Stephen J. Schueler, M.D.

Overview Risk Factors Symptoms Evaluation Treatment specialist Home Care pain control warning signs Complications Anatomy

Piriformis Syndrome Home Care

Home care for piriformis syndrome is similar to sciatica and includes:

  • Avoid activities that cause pain.
  • Apply a cold compress:
    • Wrap ice in a moist hand towel. Do not apply ice directly to the skin.
    • Apply for 20-30 minutes, every 1-2 hours, for the first few days.
  • Apply warm compresses:
    • Apply for 20-30 minutes, every 1-2 hours, after a few days.
  • Acetaminophen for pain
  • Nonsteroidal anti-inflammatory medications for pain:
  • Rest your back:
    • Avoid heavy lifting.
    • Avoid bedrest.
    • Return to walking as soon as possible.
  • After the pain resolves, start:
    • Back stretching exercises
    • Back range of motion exercises
    • Back strengthening exercises.
  • Maintain good posture.
  • Lift with your legs.
  • Weight loss if you are overweight
  • Take prescribed medications as directed.

Piriformis Syndrome Pain Control

Medications commonly used to control pain and inflammation in adults with piriformis syndrome include:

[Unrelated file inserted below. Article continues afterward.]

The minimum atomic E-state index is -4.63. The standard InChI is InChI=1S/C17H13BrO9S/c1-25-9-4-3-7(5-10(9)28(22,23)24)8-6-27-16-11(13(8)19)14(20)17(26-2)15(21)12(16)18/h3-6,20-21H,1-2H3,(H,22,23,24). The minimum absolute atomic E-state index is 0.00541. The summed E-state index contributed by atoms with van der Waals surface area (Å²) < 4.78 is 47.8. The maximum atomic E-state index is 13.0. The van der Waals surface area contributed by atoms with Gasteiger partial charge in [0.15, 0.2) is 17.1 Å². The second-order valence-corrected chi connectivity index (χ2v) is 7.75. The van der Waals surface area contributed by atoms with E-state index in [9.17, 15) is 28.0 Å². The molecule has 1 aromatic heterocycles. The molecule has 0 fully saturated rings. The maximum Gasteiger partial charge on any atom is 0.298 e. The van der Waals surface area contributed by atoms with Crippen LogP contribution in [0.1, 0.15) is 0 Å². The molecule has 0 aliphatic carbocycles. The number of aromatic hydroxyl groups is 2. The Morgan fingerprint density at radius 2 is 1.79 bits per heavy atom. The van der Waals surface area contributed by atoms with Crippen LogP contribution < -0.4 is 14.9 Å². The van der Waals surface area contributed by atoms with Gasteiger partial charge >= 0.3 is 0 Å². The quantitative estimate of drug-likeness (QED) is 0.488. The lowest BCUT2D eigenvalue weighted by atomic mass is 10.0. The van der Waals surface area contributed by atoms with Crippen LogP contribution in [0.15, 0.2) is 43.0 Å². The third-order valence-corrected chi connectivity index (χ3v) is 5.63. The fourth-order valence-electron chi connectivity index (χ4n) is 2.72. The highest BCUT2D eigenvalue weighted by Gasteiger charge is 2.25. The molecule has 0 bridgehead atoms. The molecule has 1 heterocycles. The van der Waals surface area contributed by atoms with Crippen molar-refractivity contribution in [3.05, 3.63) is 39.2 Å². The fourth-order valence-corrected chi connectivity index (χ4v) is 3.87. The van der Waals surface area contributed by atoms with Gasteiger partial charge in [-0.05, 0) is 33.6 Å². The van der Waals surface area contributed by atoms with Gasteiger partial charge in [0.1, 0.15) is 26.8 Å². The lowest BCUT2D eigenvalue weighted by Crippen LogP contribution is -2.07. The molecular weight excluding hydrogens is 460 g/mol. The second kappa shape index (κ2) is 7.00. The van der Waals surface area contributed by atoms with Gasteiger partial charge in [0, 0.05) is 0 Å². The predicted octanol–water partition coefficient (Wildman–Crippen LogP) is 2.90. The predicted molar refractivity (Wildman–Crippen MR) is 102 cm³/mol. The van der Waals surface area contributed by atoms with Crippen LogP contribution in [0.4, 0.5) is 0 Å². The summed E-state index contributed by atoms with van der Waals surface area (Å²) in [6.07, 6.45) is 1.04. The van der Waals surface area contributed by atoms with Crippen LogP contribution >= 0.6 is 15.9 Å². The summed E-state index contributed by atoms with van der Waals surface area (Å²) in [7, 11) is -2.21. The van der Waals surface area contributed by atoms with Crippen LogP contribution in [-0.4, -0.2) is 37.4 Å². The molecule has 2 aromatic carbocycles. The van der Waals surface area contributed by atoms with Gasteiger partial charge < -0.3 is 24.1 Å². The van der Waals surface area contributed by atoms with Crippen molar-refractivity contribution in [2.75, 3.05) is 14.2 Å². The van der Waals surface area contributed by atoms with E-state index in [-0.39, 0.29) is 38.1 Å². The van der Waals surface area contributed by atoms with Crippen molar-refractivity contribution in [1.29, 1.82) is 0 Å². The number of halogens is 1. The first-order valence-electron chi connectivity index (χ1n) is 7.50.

Acetaminophen
  • Acetaminophen decreases fever and pain, but does not help inflammation.
  • Adult dosing is 2 regular strength (325 mg) every 4 hours or 2 extra-strength (500 mg) every 6 hours.
  • Maximum dose is 4,000 mg per day.
  • Avoid this drug if you have alcoholism, liver disease or an allergy to the drug. See the package instructions.
  • Common brand names include Tylenol, Panadol, and many others.

Aspirin

Ibuprofen

Naproxen

Ketoprofen

NSAID Precautions

Piriformis Syndrome Warning Signs

Notify your doctor if you have piriformis syndrome and any of the following:

Continue to Piriformis Syndrome Complications

Last Updated: Dec 23, 2010 References
Authors: Stephen J. Schueler, MD; John H. Beckett, MD; D. Scott Gettings, MD
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PubMed Piriformis Syndrome References
  1. Benzon HT, Katz JA, Benzon HA, Iqbal MS. Piriformis syndrome: anatomic considerations, a new injection technique, and a review of the literature. Anesthesiology. 2003 Jun;98(6):1442-8. [12766656]
  2. Fishman LM, Anderson C, Rosner B. BOTOX and physical therapy in the treatment of piriformis syndrome. Am J Phys Med Rehabil. 2002 Dec;81(12):936-42. [12447093]
  3. Lang AM. Botulinum toxin type B in piriformis syndrome. Am J Phys Med Rehabil. 2004 Mar;83(3):198-202. [15043354]
  4. Papadopoulos EC, Khan SN. Piriformis syndrome and low back pain: a new classification and review of the literature. Orthop Clin North Am. 2004 Jan;35(1):65-71. [15062719]
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